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Action of 13 May 1942
Part of World War II, Battle of the Atlantic
Date13 May 1942
LocationStraits of Dover, English Channel
Result

British tactical victory

Stier reaches Gironde
Belligerents
 United Kingdom Nazi Germany Germany
Strength
Motor Torpedo Boats

1 Auxiliary cruiser
4 Torpedo boats[note 1]

16 minesweepers
Casualties and losses
1 MTB sunk

2 Torpedo Boats sunk

118 dead

The Action of 13 May 1942 was a naval engagement between the British Royal Navy and the German Kriegsmarine. It was an attempt by Royal Navy Motor Torpedo Boats (MTBs) to stop the German auxiliary cruiser Stier from reaching Gironde, France.[1] Stier made it through the English Channel and reached Gironde, but MTBs sunk the German fleet torpedo boats Iltis and Seeadler. MTB 220 was sunk by the German ships.

Background

The Stier was an auxiliary cruiser, a former merchant ship armed with hidden weapons and designed to be used as a merchant raider. The German plan was for Stier, disguised as the minesweeper Sperrbrecher 171, to be escorted through the English Channel to Gironde, France. From there, Stier was to break out into the Atlantic to attack Allied merchant ships.[2] The escort for Stier was the 5th Torpedo Boat Flotilla, consisting of the torpedo boats Seeadler, Kondor, Falke, and Iltis as well as 16 R-boat minesweepers.[3] The torpedo boats were all Raubvogelor Raubtier class. Stier left Rotterdam with the escort on 12 May, heading into the channel.[4]

The Battle

The German ships began picking up British MTBs on radar around two hours after midnight on 13 May. Crew on some of the German ships reported hearing motor noises, but the MTBs could not be seen.[2] The German ships were shelled by British coastal batteries in the Strait of Dover, but the batteries scored no hits.[4]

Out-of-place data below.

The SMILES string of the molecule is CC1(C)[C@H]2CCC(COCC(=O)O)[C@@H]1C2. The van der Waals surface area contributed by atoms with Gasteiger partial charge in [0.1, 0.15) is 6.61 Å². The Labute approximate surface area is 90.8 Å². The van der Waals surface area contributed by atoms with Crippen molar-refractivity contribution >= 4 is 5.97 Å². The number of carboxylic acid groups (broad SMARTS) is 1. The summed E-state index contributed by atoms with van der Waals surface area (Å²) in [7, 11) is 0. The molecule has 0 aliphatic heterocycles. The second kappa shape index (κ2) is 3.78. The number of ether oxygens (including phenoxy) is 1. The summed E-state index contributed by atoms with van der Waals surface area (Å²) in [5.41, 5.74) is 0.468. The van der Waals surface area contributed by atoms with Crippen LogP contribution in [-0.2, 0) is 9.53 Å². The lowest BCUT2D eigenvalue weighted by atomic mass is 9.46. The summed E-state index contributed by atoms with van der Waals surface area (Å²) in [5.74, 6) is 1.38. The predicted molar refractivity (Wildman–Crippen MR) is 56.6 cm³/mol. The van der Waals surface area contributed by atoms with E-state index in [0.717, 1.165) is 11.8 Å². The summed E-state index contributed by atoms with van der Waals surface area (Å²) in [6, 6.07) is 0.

At around 3:30 am, the MTBs began their attack. German gunners hit and sunk MTB 220, and damaged several other MTBs.[3] Around 4:00 am, one of the MTBs fired a torpedo meant for Stier that hit Iltis instead, breaking Iltis in two.[2] Less than fifteen minutes later, Seeadler was also hit by a torpedo, rolled over, split, and sank.[2] As Stier and its remaining escort neared German shore batteries at Boulogne, the MTBs withdrew.[2] Around 118 German sailors lost their lives in the battle.[4]

Aftermath

Stier and its escort did not encounter any other Royal Navy forces after 13 May. On 15 May RAF aircraft attacked the escort. The minesweeper M 26 was sunk off Cap de la Hague and M 256 was badly damaged.[4] On 19 May Stier reached Gironde, and broke out into the Atlantic on 20–21 May.[4]

References

Notes

  1. German torpedo boats were not boats by the traditional definition, but actually ships slightly smaller than destroyers.

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